Waterman Aerobile, (A19610156000), on display in the Steven F. Udvar-Hazy Center, Smithsonian, Chantilly, Va. Smithsonian Photo by Eric Long [B0009694] [NASM2020-00139]
This bad ass little contraption was made a reality in 1934 by a person with a name even cooler than his “roadable airplane”, Waldo Waterman! Affectionately called the Waterman Whatsit it was a functional plane that could tuck its ears back like a cartoon bunny and drive around town. I learned about this whilst passing a building in Santa Monica with this:
Says only five were produced so that must be every one of them in that picture. 1930’s Los Angeles was absolutely nuts.
Less than 100 years ago this was a thing. That used to sound like so long. My birthday just passed and I have been alive 45% of 100 years and if I’m being honest, it fucking flew by. The more time we experience the faster it seems to pass.
I apologize for the unreferenced book quote, I took a picture of this page from a library book and don’t remember the one it is from.
1. Count your blessings and gratitudes at the start of every day, and then give yourself concentrated time with them by writing them down.
2. Cultivate optimism by choosing beforehand to look on the bright side of situations, events, and future possibilities.
3. Negate the negative by deliberately limiting time spent dwelling on problems or on unhealthy comparisons with others.
I am experimenting with some deeper dives into topics I feel I have thought about extensively enough to share an opinion. So let’s start with the theme of the previous list; time.
Any primitive lifeform experiences one version of time. The here and now. The moment. This very moment that in reality does not exist. A moment in time is the quotient of the past and future. It’s not a thing. Just the razor’s edge between the future and the past. A moment exists in hindsight. I recently came across a notebook of mine from circa 2000. At this point of my life I was convinced that time did not exist except as a way to describe the order things occurred in. All these years later I hear how that statement cancels itself.
“When you sit with a nice girl for two hours you think it’s only a minute, but when you sit on a hot stove for a minute you think it’s two hours. That’s relativity.”
-(Turns out not) Albert Einstein
I was not all that great at math, yet was overcome with youthful confidence. I fell into the trap of believing untruths coupled with supreme overconfidence in my beliefs. A perfect example being I fully believed Einstein said the quote above. It sounds like something a smart person would say. My whole life has been a lie.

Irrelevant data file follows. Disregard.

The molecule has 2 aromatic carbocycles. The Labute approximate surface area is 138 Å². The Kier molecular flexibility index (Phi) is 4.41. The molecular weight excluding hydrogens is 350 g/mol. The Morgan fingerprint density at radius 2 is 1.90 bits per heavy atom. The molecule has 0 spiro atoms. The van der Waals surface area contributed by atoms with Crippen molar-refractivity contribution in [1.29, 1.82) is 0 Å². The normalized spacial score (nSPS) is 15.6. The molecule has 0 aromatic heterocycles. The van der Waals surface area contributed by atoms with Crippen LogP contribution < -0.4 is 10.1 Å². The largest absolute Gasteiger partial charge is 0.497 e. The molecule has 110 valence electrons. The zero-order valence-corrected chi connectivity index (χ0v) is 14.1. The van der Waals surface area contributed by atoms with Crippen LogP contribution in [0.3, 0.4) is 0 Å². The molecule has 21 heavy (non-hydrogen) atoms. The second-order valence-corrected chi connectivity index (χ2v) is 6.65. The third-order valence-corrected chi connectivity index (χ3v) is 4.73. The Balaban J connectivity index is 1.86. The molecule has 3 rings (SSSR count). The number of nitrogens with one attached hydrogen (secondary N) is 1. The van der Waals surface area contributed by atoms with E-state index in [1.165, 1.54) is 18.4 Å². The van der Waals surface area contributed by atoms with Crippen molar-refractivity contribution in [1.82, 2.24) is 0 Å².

I mean, time is confusing and elusive, and any type of understanding sits on the other side of some insanely difficult math. So who is going to challenge the notion that time is exactly what it seems to be; just an idea. Simply a linguistic tool allowing us to describe the order of how the past played out.
It’s not. In the years since I have become good enough at math to know exactly how hard and boring it is. I am grateful it triggers the dopamine switch in some people, for me it does not. It feels like sitting on a hot stove for hours.
FOR THE LOVE OF BOOKS:
So I do the next best thing. I read books written by smart people. One of which is appropriately titled.
Benedict Cumberbatch (Dr. Strange for the uncultured, Sherlock Holmes for those of refined taste) reads this so I highly recommend the audiobook. If Benedict read the iPhone manual I would listen to it.
Carlo takes a loooong walk through the park on this one but it is fascinating and worth the trip.
This book is a deep dive into how time, mass, gravity, and causality are all functions of one another.
So where do I stand on the topic of time? (I ask myself to myself).
It’s still an illusion so we can perceive things in sequence. However it works in the grand unified perspective is cool and all, but whoever actually said the thing about the stove nailed it.
The good times fly by, the hard times drag on. Things take forever and there is never enough time. Life can be boring and burdensome but it flies by and somehow the moments always seem beautiful from far away.
The physics of time fascinates me, but the phenomenon of time fulfills me. I hope you take a moment to cherish a moment once in a while too.